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Welcome to the World: Naming Ceremonies

We’ve just had a baby and want to celebrate in some way but we’re not religious. What do we do?


Firstly; CONGRATULATIONS! I’m so happy that your family has expanded. Secondly, you’re not alone in wanting to celebrate this in a different way. There’s definitely alternatives and I’m really happy to discuss them with you.



Mum and Dad cradling a new born baby.


What a Naming Ceremony isn’t:


It’s not a legal ceremony. Guardians may be appointed as legal carers if anything should happen to the parents, however this is done separately in a legal office and is not the role of a Naming Ceremony.


It’s not a religious ceremony- there’s no Baptism etc. If you’d like to include a religious reading that may be arranged with your celebrant.


Alternative wording:


We’re used to hearing the term God parent which is a gender neutral term. Some people still use this term but disregard the religious element. Traditionally, this role went to someone who was well versed in religion and could be relied upon to guide a youngster on a Godly- moral, well behaved, ‘pure’ path. Nowadays, this isn’t always relevant. However, parents do want to provide a good circle of friends and family for their niblet or niblings.


To ensure they are surrounded by people who are a loving influence and are kind, patient, generous, and safe. There is also the element of this chosen person stepping into raise your child should something happen to you.


Alternatives to God-parent might be-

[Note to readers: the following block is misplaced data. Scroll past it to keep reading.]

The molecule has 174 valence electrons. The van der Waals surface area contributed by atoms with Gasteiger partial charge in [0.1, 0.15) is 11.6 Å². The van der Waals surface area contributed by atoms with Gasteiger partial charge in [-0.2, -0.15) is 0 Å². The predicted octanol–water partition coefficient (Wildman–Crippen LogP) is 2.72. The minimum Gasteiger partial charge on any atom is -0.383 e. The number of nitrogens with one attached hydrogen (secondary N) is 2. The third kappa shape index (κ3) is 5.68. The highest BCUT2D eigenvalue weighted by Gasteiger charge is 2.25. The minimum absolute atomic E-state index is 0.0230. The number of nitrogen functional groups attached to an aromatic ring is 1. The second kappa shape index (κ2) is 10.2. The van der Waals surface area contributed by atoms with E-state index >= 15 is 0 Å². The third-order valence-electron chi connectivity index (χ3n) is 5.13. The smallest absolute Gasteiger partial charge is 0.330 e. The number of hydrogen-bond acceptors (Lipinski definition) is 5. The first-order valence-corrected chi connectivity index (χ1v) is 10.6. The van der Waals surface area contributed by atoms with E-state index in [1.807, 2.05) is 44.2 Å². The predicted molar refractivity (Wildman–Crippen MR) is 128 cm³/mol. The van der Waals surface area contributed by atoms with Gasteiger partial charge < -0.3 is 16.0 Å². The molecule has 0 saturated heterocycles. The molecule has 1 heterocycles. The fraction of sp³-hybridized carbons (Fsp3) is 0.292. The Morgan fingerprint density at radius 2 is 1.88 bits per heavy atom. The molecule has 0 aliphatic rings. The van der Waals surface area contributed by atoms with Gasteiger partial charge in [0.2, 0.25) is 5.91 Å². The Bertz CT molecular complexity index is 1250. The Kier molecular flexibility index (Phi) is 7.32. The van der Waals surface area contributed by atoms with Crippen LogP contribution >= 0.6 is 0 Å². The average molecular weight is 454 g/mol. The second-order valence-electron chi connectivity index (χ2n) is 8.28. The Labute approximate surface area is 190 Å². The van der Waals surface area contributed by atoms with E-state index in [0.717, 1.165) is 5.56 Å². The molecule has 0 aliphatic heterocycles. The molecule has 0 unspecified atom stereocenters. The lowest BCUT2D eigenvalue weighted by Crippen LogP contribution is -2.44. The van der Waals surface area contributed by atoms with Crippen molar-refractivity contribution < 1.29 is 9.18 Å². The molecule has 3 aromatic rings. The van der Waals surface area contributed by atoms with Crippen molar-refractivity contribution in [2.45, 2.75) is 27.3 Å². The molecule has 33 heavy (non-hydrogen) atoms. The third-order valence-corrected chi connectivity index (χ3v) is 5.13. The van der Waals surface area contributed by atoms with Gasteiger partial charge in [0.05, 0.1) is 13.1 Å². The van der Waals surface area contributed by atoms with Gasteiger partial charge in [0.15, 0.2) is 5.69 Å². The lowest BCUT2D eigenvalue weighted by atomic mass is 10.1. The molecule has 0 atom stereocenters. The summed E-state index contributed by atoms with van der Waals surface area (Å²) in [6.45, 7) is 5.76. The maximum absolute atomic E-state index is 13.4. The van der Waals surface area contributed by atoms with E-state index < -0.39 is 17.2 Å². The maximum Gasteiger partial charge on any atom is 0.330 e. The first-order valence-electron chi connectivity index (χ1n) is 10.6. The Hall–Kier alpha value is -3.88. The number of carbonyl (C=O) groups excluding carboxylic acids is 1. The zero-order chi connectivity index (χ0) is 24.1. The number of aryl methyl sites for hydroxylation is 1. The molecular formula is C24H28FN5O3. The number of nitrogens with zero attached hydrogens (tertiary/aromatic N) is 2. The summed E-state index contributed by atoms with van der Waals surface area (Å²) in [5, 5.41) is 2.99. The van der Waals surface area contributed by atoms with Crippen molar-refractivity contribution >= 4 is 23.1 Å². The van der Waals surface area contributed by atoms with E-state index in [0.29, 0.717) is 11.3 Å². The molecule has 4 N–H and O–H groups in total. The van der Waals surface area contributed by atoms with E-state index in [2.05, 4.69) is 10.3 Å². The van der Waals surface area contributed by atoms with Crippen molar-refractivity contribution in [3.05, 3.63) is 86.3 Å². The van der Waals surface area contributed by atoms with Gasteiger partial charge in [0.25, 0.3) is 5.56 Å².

Goddess parent

Fairy godparent

Fairy oddparent

Mentor

Sponsor

Odd parent

Sparent

Honary uncle/aunty

Zizi/bibi/titi

Tanty/auncle

Pibling

Untie/unty

Elder-Nib/ Nib-Elder or OverNib

Guide parent


For some people, they wait until their child can talk and choose their own term for them. However, if we are wanting to officially welcome your niblet into the world, you may want to choose a term with the understanding that can be changed later.


Toddler girl in a field holding a flower up to her lips.

So, what would a ceremony entail?


Firstly, I’d welcome everyone to the ceremony and introduce everyone. We could have a reading or poem to set the tone. It would be nice to share something of the journey to having your baby and the birth/adoption/surrogacy.


We could then look at the roles and responsibilities of parenting and how important it is.

I’d then do a reading, chosen by yourselves to express how you feel about this journey and your baby. We could read a favourite book or chapter of said book. We can even play a favourite song that your child loves to sing or dance to.


I would then suggest something about why you chose the people you did to be Guardians for your child. This is a lovely opportunity to explain how much these people mean to you and why you’d trust your child’s welfare to them.


We could then look at some promises you will make to your child, to each other as parents and the promises your special people will make to the baby. You might want to read a special story and blow some bubbles. If your child is a toddler, we could look at a sand ceremony, for example. It’s important that they join in - ultimately it IS all about them.


The following are some examples of ways to join you all together to make a memorable experience-


  • Sand unity ceremony with coloured sand blended together

  • Petal shower with each colour symbolising a different quality

  • Fingerprint picture as a memento of everyone at the ceremony

  • A time capsule filled with memories and future wishes

  • Planting a tree to grow with the child

  • Look at creating family traditions

  • Skills promises – I promise to teach you how to knit, sew, drum, play guitar, whistle, dance, drive, speak Italian etc


Nearing the end, we’d look at why you chose the name/s you did, what they mean to you - a little bit of history to your choices.


We would end by officially welcoming your niblet to the world Lion King style and have a wild party, probably with jelly and custard and a cup of tea.



It really is up to you and how creative you’d like to be.

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